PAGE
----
Yes, I’m feeling février positif

Well I’ve made it through January.  I really don’t like the first month of the year.  My beloved mum passed away in January, it’s cold, wet, dreary (not always, I know) and I usually catch a bad cold or the flu.  But, I’m feeling like I’ve ducked a bullet this year.  It’s February 1st and I’ve made it.

Last year I was convinced that I had a case of SAD (Seasonal Affective Disorder) .  I purchased Echinacea and vitamin D but still caught a really awful virus that put me in the doldrums until the Easter holidays.  Then I ended up with a shoulder injury.  A rotator cuff injury according to a physio friend.  Ended up seeing a consultant and getting a cortisone injection.  It worked for about 3 months and then I had a go at some Pilates and it was worse than ever the next day.  Back to the consultant again and another cortisone injection later it was much better once again and lasted for a while, but I am having twinges again now.  The consultant insists that I will definitely need to have an arthroscopy where he will clean out the joint.

I’ve had some lovely messages from you all out in blog land.  Thank you so, so much. It’s really comforting to read your supportive comments.  We feel quite helpless at the moment about the French house as we are not there and wont make it back to France until Easter, which is just over 9 weeks away.  In the meantime what can we do?  We are at the mercy of our builder, who may, or may not complete the inside of our extension, which was due to be completed by December 2015.  We were planning on taking a trip somewhere different this summer but these plans have changed as we want to try to organise the completion of the extension now, together with painting and purchase of some extra bits of furniture.  It’s all very frustrating but I’m feeling February positive at the moment and just thinking positively about what it will all look like in the end, when it’s finally completed.  The main thing to cling to is that we always have a fantastic time as a family in France.

I’m going to have to break off from writing this as Bella (our cocker spaniel) needs a poo and I have some marking for school to do.

Bella pooed and marking done, I’m back.

When the two extra rooms are finally finished, we will have a salon facing the garden and our own chambre with toilet and shower off it.  I don’t want to make any rush decisions about new furniture.  We did that when we first bought the house.  Mainly because we had to, in order to be able to have a holiday there.  I’d like to purchase old furniture that I can paint, or not, as the case may be.  I want a much more authentic look.  I certainly don’t want a modern French look, where it’s all bright colours and leatherette.  Horror.

I envisage a lovely old armour and sideboard.  I’ve collected lots and lots of images on Pinterest.

I’d also like a metal bed but whilst waiting to find the perfect bed, we’ll probably purchase the Fyresdal day bed from Ikea.fyresdal-ikea

If we are unable to get on with the house this summer then I will focus my energies on the garden.  I’m really excited to see if the Willow tunnel that I planted last year has taken.


But what I really want to see again, is those beautiful blue skies.

imageOh and of course my baby fig trees.






Optimistic phlog post


Le Petit Coquelicot

Le Petit Coquelicot

The family2

Having real trouble with our builder in France.  Seems like we’ve become another casualty of the British builder abroad.  Haven’t felt like blogging for ages so thought I’d look through some of our French photos from the last few years and post some to make myself feel better.  Just looking at all that sunshine has raised my spirits.

Our building project is now into its second year and I’m not confident that it will be completed by the end of 2017.

Very sad face indeed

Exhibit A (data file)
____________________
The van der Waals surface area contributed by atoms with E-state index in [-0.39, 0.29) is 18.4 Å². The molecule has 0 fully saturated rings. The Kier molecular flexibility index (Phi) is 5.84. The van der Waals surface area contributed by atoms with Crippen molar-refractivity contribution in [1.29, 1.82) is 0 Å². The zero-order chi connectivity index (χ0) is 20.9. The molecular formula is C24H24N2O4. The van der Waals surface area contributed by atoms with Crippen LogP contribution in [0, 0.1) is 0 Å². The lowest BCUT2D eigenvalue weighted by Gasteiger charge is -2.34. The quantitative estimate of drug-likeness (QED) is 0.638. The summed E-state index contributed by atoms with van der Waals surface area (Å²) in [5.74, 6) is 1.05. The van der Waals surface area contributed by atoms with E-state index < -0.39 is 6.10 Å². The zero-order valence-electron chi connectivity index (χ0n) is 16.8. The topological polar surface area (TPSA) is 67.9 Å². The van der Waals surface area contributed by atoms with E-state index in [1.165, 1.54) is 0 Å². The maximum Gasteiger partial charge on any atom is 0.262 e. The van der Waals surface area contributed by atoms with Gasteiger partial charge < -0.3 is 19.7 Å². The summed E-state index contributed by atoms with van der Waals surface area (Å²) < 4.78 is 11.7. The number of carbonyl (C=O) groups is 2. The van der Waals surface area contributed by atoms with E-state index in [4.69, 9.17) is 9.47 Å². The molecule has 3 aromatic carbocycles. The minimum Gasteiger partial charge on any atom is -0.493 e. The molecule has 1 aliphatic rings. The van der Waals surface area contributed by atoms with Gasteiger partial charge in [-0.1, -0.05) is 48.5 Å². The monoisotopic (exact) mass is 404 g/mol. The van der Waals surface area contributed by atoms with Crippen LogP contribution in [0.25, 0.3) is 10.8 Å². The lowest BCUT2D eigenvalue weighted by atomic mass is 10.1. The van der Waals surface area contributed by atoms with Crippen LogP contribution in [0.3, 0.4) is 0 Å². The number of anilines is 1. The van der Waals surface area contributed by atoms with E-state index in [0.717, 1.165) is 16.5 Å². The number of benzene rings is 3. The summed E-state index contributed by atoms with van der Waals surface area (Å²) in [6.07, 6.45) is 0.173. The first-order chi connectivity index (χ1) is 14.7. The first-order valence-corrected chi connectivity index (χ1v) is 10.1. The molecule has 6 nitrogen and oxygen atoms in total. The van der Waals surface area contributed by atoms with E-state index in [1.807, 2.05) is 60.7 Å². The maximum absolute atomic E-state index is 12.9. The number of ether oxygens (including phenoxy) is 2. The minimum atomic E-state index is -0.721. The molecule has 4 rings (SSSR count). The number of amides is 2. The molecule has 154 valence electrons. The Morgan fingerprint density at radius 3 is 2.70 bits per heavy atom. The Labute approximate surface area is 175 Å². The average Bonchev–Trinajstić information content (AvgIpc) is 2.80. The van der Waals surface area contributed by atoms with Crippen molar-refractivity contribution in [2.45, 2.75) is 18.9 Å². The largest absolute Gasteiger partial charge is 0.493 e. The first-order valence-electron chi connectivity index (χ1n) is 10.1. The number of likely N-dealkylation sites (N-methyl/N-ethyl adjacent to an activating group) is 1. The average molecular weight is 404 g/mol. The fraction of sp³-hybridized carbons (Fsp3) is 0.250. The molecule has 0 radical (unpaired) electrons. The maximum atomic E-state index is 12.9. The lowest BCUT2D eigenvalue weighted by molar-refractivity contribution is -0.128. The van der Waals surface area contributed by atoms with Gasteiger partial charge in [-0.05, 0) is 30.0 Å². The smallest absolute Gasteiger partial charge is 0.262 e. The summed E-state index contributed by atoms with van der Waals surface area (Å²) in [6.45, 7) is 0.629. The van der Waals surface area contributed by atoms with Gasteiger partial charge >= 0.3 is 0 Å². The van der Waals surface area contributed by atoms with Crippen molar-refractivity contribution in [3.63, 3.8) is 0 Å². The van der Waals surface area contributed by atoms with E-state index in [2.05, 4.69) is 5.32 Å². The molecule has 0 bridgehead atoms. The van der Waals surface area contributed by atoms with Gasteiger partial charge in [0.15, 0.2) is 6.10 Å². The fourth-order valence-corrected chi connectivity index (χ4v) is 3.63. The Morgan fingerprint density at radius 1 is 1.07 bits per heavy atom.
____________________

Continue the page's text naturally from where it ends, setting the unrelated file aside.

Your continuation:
Bon les vacancies école

It’s been a tough old half term for all sorts of reasons, so we were all looking forward to this half term trip to France.  It has the effect of re-charging our batteries for some reason, even when it’s an 18 hour, non stop, journey on a friday evening.  And these were the first few sights early morning after we came off the N10 at Angoulême on our journey south.  A sky crisscrossed with plane trails and this ethereal, spooky mist hovering above the fields.



And as the sun came up, this gorgeous dappled fig tree leaf on the turn.


And when we arrived at the house there was a very neat hole in the wall.  We were very pleased.  It might have taken just under a year but, hey who’s counting.


Bon matin France.

Open garden, South West France😍


First lunch at B’s.


Then to Loubens where one of B’s friends lives. She has a lovely Girondaise farm house that is on the market at moment.  House near Loubens


Super place to check out which plants will grow in this part of France and for garden design ideas. We will return to check it out at the start of the season. At the moment it is so dry and parched. Still looking good


I always think it’s lovely to stumble across a hidden oasis and treasures within a garden. Hydrangeas to die for and lots of hidden object d’art to stimulate the senses.image







To get all the details about open gardens in France go to:



Summer 2016 phlog part 1

Beautiful, but sad sunflower☹️image

OK, a phlog’s a bit of a cop out. More pictures, less words.

Visit to Taillecavat vide grenier this morning and then a walk through the grape vines with Bella and grandma.

Gorgeous vintage wicker bag, a necklace and some gentleman’s cuff links were my finds at today’s vide. Was looking for some wooden dining chairs but these were trop cher, at soixante euros😳


Eclectic stand at vide today, followed by antique French confit pots, a Western horse saddle and a little black vintage car.  And our lovely village moulin à vent from our walk today.



Plants in France

As I’m back in the UK (not for long, as we return to France this Thursday) I tend to look for all things French that I have around me to give me some inspiration for a blog.  Then I remembered some cuttings that have been languishing down the side of the house so they wont be in direct sunlight.  Not much chance of that here, I hear you cry!  imageAnyway back to the cuttings.  There are several but the largest two and the smaller one at the front on the left were taken last year from wild Elder bushes on a little road that leads to my friends house.  These wild Elderberry shrubs seem to grow all over in the hedge rows in our part of France.  My friend has copious amounts growing around her front door and as I have lost so many plants to drought, because we cannot water the garden, I thought that cultivating native/local plants, that do survive hot dry months, would be the best thing to do.  (Although we are thinking of putting in some sort of basic irrigation system once we have an outside tap)